Browsing by Author "Botes, Marelize"
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- ItemAntimikrobiese nanovesels vir waterbehandeling : poli(vinielalkohol)- en poli(akrielonitriel)- nanovesels met silwer-nanopartikels(LitNet, 2012) Du Plessis, Danielle; Botes, Marelize; Dicks, Leon Milner Theodore, 1961-; Cloete, Thomas EugeneDaar moet verbeter word op bestaande watersuiweringsmetodes ten einde mikrobiologies veilige en bekostigbare drinkwater te verskaf. Nanovesels word reeds gebruik in waterfiltrasiesisteme en nanofiltrasie mag selfs as ’n alternatief vir biosiede gebruik word. Verskeie variasies van nanovesels met biosiede is in die onlangse literatuur omskryf. Omdat nanovesels met antimikrobiese aktiwiteit ’n relatief nuwe studieveld is, is nog weinig studies gewy aan die uiteensetting van praktiese standaardmetodes vir antimikrobiese-aktiwiteit-bepaling. Die aktiwiteit van antimikrobiese vesels word oor die algemeen met plaattellings van kolonievormende eenhede (KVE) bepaal. Hierdie metode bepaal ’n afname in die getal kweekbare patogeniese selle teenwoordig. Die hoofdoel van hierdie studie was om ’n vinnige, maklik uitvoerbare en akkurate toets te ontwikkel om die aktiwiteit van antimikrobiese nanovesels te bepaal.
- ItemThe formulation of synthetic domestic wastewater sludge medium to study anaerobic biological treatment of acid mine drainage in the laboratory(South African Water Research Commission, 2016-04) Van den Berg, M. Francis; Botes, Marelize; Cloete, T. EugeneRequirements for successful biological treatment of acid mine drainage (AMD) rely on the reduction of sulphates by microorganisms using a suitable organic carbon source. Various carbon sources, such as domestic wastewater sludge, have previously been used in the semi-passive biological treatment of AMD. Domestic wastewater sludge is however highly variable in its composition, making laboratory experimentation difficult. Synthetic medium was therefore formulated based on the chemical oxygen demand (COD) and the biological degradable organic matter (BOD) of domestic wastewater sludge. Four synthetic media compositions were formulated consisting of different ratios of meat extract, vegetable extract, sodium chloride, potassium phosphate, urea, ammonium chloride, iron sulphate, magnesium sulphate and glucose. The media composition with BOD and COD measurements closest to that of anaerobic domestic wastewater sludge was selected for further studies. The combination of AMD to synthetic wastewater sludge in 3 ratios was determined for COD and sulphate reduction in bioreactors over a period of 90 d. The highest reduction of 86.76% in COD and 99.22% in sulphate content were obtained in a 1:1 AMD: synthetic domestic wastewater sludge (SDWWS) ratio that calculated to a COD/sulphate ratio of 3.
- ItemLactobacillus equigenerosi strain Le1 invades equine epithelial cells(American Society for Microbiology, 2012) Botha, Marlie; Botes, Marelize; Loos, Ben; Smith, Carine; Dicks, Leon Milner Theodore, 1961-Lactobacillus equigenerosi strain Le1, a natural inhabitant of the equine gastrointestinal tract, survived pH 3.0 and incubation in the presence of 1.5% (wt/vol) bile salts for at least 2 h. Strain Le1 showed 8% cell surface hydrophobicity, 60% auto-aggregation, and 47% coaggregation with Clostridium difficile C6. Only 1% of the cells adhered to viable buccal epithelial cells and invaded the cells within 20 min after contact. Preincubation of strain Le1 in a buffer containing pronase prevented adhesion to viable epithelial cells. Preincubation in a pepsin buffer delayed invasion from 20 min to 1 h. Strain Le1 did not adhere to nonviable epithelial cells. Administration of L. equigenerosi Le1 (1x10 9 CFU per 50 kg body weight) to healthy horses did not increase white blood cell numbers. Differential white blood cell counts and aspartate aminotransferase levels remained constant. Glucose, lactate, cholesterol, and urea levels remained constant during administration with L. equigenerosi Le1 but decreased during the week after administration.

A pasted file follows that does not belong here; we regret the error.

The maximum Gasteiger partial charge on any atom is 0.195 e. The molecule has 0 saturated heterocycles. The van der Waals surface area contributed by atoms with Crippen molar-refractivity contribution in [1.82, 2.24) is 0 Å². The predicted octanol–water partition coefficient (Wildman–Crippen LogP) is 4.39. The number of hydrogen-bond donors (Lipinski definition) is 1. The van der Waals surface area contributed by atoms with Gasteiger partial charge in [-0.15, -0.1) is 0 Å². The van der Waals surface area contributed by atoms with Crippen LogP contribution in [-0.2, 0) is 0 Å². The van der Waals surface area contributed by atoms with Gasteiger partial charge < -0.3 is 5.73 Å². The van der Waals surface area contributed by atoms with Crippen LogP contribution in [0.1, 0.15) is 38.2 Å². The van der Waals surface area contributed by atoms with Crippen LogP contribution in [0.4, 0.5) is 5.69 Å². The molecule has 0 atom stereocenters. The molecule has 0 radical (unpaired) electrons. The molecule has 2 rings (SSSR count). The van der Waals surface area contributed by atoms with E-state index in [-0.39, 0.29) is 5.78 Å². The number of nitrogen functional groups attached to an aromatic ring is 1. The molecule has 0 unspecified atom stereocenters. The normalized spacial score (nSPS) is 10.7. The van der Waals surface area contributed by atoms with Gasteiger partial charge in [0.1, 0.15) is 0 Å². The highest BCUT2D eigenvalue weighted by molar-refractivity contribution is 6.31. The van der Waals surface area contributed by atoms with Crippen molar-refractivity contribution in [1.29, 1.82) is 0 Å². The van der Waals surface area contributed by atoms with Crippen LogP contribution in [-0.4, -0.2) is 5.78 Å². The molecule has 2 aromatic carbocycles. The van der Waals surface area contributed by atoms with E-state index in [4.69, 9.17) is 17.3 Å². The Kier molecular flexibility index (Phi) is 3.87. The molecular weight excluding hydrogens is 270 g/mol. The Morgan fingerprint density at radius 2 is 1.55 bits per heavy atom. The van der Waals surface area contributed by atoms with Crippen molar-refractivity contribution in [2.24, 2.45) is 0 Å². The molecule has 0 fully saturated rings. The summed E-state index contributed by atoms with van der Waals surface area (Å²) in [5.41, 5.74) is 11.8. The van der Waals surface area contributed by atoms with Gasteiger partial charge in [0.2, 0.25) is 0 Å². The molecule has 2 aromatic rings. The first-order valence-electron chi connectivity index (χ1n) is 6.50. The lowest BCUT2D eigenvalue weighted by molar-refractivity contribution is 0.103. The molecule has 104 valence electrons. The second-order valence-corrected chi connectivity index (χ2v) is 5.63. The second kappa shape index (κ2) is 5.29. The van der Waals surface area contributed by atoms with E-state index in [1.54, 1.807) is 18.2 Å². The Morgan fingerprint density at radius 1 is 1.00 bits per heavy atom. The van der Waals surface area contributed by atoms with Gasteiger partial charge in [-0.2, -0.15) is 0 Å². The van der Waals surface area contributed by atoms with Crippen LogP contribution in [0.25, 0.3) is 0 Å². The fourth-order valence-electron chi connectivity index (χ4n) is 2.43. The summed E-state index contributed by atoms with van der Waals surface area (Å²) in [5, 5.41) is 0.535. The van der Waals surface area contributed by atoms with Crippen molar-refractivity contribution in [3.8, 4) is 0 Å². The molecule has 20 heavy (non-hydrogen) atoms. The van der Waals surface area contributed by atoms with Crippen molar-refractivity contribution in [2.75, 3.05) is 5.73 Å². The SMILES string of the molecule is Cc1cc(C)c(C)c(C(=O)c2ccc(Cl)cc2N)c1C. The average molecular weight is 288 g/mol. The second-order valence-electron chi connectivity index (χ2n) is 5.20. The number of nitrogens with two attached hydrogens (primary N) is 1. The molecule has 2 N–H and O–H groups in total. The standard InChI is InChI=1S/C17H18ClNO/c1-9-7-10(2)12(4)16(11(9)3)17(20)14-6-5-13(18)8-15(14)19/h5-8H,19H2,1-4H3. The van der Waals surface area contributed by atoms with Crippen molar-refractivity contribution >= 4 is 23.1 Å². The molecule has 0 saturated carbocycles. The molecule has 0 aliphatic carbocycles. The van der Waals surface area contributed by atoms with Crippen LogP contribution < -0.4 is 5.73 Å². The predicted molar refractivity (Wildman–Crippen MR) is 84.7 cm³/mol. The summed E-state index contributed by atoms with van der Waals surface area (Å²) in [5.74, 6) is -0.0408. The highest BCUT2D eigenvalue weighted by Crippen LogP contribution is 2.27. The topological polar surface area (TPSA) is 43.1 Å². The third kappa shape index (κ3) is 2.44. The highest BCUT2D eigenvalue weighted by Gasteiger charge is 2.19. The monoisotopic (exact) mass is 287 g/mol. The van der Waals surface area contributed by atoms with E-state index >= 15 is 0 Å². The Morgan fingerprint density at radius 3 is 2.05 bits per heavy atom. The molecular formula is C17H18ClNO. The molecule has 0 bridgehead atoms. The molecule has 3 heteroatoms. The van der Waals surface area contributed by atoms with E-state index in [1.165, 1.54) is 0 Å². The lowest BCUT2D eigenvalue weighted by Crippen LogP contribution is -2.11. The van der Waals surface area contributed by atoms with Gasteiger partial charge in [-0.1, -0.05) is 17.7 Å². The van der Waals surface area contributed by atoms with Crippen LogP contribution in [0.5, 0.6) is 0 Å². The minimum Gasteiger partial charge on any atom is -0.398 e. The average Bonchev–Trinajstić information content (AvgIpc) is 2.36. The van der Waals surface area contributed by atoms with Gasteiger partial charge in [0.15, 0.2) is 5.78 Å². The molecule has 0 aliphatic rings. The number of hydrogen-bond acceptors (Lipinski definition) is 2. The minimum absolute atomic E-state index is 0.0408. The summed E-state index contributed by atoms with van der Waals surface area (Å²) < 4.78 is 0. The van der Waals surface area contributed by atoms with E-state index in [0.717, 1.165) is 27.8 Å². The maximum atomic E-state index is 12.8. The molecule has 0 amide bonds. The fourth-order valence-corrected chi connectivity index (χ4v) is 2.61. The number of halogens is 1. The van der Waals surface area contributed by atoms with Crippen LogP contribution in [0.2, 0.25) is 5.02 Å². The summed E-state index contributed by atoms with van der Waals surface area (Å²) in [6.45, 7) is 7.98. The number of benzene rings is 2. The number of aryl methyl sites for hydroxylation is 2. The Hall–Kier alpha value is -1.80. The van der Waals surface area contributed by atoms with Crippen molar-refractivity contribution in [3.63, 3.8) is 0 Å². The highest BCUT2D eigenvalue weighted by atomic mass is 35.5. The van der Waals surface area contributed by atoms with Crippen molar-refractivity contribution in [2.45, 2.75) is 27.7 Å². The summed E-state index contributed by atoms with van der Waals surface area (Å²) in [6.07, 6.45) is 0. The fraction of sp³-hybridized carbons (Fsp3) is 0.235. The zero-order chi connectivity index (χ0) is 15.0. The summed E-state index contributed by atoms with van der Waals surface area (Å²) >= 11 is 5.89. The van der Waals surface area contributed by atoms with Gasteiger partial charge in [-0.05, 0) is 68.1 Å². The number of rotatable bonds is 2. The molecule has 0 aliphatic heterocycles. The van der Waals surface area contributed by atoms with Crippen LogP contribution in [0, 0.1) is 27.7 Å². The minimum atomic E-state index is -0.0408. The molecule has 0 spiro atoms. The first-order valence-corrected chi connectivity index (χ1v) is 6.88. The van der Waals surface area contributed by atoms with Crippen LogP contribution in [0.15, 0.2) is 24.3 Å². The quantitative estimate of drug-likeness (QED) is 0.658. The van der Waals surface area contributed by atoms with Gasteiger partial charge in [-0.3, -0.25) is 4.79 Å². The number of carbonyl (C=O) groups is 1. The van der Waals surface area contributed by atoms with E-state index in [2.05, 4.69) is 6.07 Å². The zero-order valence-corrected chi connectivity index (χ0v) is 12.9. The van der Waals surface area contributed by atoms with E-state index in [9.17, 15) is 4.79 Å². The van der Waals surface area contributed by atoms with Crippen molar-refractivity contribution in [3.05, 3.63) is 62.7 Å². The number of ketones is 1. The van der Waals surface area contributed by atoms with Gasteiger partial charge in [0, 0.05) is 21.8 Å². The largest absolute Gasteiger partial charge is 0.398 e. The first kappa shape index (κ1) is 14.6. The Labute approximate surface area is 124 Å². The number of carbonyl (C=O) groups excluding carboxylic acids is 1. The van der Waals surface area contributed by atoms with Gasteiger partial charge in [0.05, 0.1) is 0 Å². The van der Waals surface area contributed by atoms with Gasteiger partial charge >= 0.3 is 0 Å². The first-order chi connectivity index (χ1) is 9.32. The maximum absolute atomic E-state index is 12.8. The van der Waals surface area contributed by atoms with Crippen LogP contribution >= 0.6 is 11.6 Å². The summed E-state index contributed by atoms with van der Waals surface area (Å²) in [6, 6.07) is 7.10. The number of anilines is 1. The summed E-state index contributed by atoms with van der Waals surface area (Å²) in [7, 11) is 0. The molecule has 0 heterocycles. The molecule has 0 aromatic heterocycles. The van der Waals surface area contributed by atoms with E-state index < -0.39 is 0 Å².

- ItemSurvival of probiotic lactic acid bacteria in the intestinal tract, their adhesion to epithelial cells and their ability to compete with pathogenic microorganisms(Stellenbosch : Stellenbosch University, 2008-03) Botes, Marelize; Dicks, Leon Milner Theodore; Stellenbosch University. Faculty of Science. Dept. of Microbiology.ENGLISH ABSTRACT: Research on probiotics has increased over the past years, which led to commercialization of a number of probiotic supplements and functional foods. In vitro assays such as tolerance to acid and bile, adhesion to mucus and epithelial cells, antimicrobial activity and antibiotic resistance tests are performed to screen lactic acid bacteria for probiotic properties. Enterococcus mundtii ST4SA produces an antimicrobial peptide (peptide ST4SA) with activity against Gram-positive and Gram-negative bacteria. Lactobacillus plantarum 423 produces plantaricin 423, a typical class II bacteriocin, active against a number of Gram-positive bacteria. A gastro-intestinal model (GIM) simulating the gastro-intestinal tract (GIT) of infants, was developed to study the survival of E. mundtii ST4SA and L. plantarum 423 and evaluate them as possible probiotics. Growth of the two strains in the GIM was compared to the growth of commercially available probiotics. Infant milk formulations were used as growth medium. Changes in pH, the addition of bile salt and pancreatic juice, and intestinal flow rates were controlled by peristaltic pumps linked to a computer with specifically designed software. Strain ST4SA was sensitive to low pH and high concentrations of bile salts. Growth of strain ST4SA was repressed in the first part of the GIM, however, the cells recovered in the ileum. Strain 423 was also sensitive to acidic conditions. However, the cells withstood the presence of bile and pancreatin in the first part of the GIT. Neither of the two strains displayed bile salt hydrolase (BSH) activity. Both strains were resistant to amoxicillin, ampicillin, chloramphenicol, cefadroxil, roxithromycin, meloxicam, doxycycline, erythromycin, novobiocin, rifampicin, tetracyclin, bacitracin, oflaxacin and cephazolin, anti-inflammatory drugs Na+- diklofenak and ibuprofen, and painkillers codeine terprim hydrate aminobenzoic acid, metamizole aspirin and paracetamol. Strain 423 was resistant to ciprofloxacin. Genes encoding cytolysin, non-cytolysin β-hemolysin and cell aggregation substances were detected on the genome of strain ST4SA but they were not expressed. L. plantarum 423 does not contain genes encoding gelatinase, cell aggregation, enterococcus surface protein, hemolysin, non-cytolysin β- hemolysin and enterococcus endocarditis antigen. Both strains inhibited the growth of Listeria monocytogenes ScottA in the GIM. Survival of the strains improved when used in combination and compared well with the survival of commercially available probiotics. Adhesion to epithelial cells is an important prerequisite for bacterial colonization in the GIT. The adhesion of E. mundtii ST4SA and L. plantarum 423 was studied using Caco-2 (human colon carcinoma epithelial) cells. Both strains revealed good adhesion compared to other probiotic strains. No correlation was found between hydrophobicity, auto-aggregation and adhesion to Caco-2 cells. Antibiotics and anti-inflammatory medicaments had a negative effect on adhesion. Different combinations of proteins were involved in the adhesion of E. mundtii ST4SA and L. plantarum 423 to Caco-2 cells. E. mundtii ST4SA, L. plantarum 423 and L. monocytogenes ScottA were stained with fluorescent dyes to visualize adhesion to Caco-2 cells. Adhesion of L. monocytogenes ScottA to Caco-2 cells was not reduced in the presence of strains ST4SA and 423. Cell-free culture supernatants of both strains inhibited the invasion of L. monocytogenes ScottA. The cell structure of Caco-2 cells changed in the presence of L. monocytogenes ScottA. Strains ST4SA and 423 protected Caco-2 cells from deforming.